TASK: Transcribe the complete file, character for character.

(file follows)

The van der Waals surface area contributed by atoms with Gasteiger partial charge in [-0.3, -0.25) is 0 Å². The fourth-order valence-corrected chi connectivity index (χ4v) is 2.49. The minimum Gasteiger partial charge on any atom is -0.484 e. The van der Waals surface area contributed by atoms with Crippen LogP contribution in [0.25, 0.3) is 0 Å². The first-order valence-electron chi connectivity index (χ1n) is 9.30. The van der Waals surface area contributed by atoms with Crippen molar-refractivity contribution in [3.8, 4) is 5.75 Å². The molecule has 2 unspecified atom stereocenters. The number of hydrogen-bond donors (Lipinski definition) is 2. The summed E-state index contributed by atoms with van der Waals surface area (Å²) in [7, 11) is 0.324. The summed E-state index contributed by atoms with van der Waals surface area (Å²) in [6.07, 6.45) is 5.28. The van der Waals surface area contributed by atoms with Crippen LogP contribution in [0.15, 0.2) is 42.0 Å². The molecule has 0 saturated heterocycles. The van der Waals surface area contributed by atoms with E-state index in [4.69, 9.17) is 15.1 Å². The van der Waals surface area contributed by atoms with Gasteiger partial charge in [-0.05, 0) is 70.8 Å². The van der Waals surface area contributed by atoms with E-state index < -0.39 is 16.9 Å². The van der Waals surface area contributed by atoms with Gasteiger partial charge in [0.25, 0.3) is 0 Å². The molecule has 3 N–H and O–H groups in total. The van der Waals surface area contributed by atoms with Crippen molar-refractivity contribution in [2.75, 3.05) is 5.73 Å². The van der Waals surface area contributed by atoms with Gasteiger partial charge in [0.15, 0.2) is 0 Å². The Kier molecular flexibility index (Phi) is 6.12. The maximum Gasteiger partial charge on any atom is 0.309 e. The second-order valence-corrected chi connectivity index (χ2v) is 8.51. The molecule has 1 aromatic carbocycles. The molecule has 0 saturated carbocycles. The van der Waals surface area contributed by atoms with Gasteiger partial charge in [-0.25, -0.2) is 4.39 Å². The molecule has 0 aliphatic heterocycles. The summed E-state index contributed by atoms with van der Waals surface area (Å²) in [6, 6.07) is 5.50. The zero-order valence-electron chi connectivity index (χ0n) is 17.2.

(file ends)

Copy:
The van der Waals surface area contributed by atoms with Gasteiger partial charge in [-0.3, -0.25) is 0 Å². The fourth-order valence-corrected chi connectivity index (χ4v) is 2.49. The minimum Gasteiger partial charge on any atom is -0.484 e. The van der Waals surface area contributed by atoms with Crippen LogP contribution in [0.25, 0.3) is 0 Å². The first-order valence-electron chi connectivity index (χ1n) is 9.30. The van der Waals surface area contributed by atoms with Crippen molar-refractivity contribution in [3.8, 4) is 5.75 Å². The molecule has 2 unspecified atom stereocenters. The number of hydrogen-bond donors (Lipinski definition) is 2. The summed E-state index contributed by atoms with van der Waals surface area (Å²) in [7, 11) is 0.324. The summed E-state index contributed by atoms with van der Waals surface area (Å²) in [6.07, 6.45) is 5.28. The van der Waals surface area contributed by atoms with Crippen LogP contribution in [0.15, 0.2) is 42.0 Å². The molecule has 0 saturated heterocycles. The van der Waals surface area contributed by atoms with E-state index in [4.69, 9.17) is 15.1 Å². The van der Waals surface area contributed by atoms with Gasteiger partial charge in [-0.05, 0) is 70.8 Å². The van der Waals surface area contributed by atoms with E-state index < -0.39 is 16.9 Å². The van der Waals surface area contributed by atoms with Gasteiger partial charge in [0.25, 0.3) is 0 Å². The molecule has 3 N–H and O–H groups in total. The van der Waals surface area contributed by atoms with Crippen molar-refractivity contribution in [2.75, 3.05) is 5.73 Å². The van der Waals surface area contributed by atoms with Gasteiger partial charge in [0.15, 0.2) is 0 Å². The Kier molecular flexibility index (Phi) is 6.12. The maximum Gasteiger partial charge on any atom is 0.309 e. The second-order valence-corrected chi connectivity index (χ2v) is 8.51. The molecule has 1 aromatic carbocycles. The molecule has 0 saturated carbocycles. The van der Waals surface area contributed by atoms with Gasteiger partial charge in [-0.25, -0.2) is 4.39 Å². The molecule has 0 aliphatic heterocycles. The summed E-state index contributed by atoms with van der Waals surface area (Å²) in [6, 6.07) is 5.50. The zero-order valence-electron chi connectivity index (χ0n) is 17.2.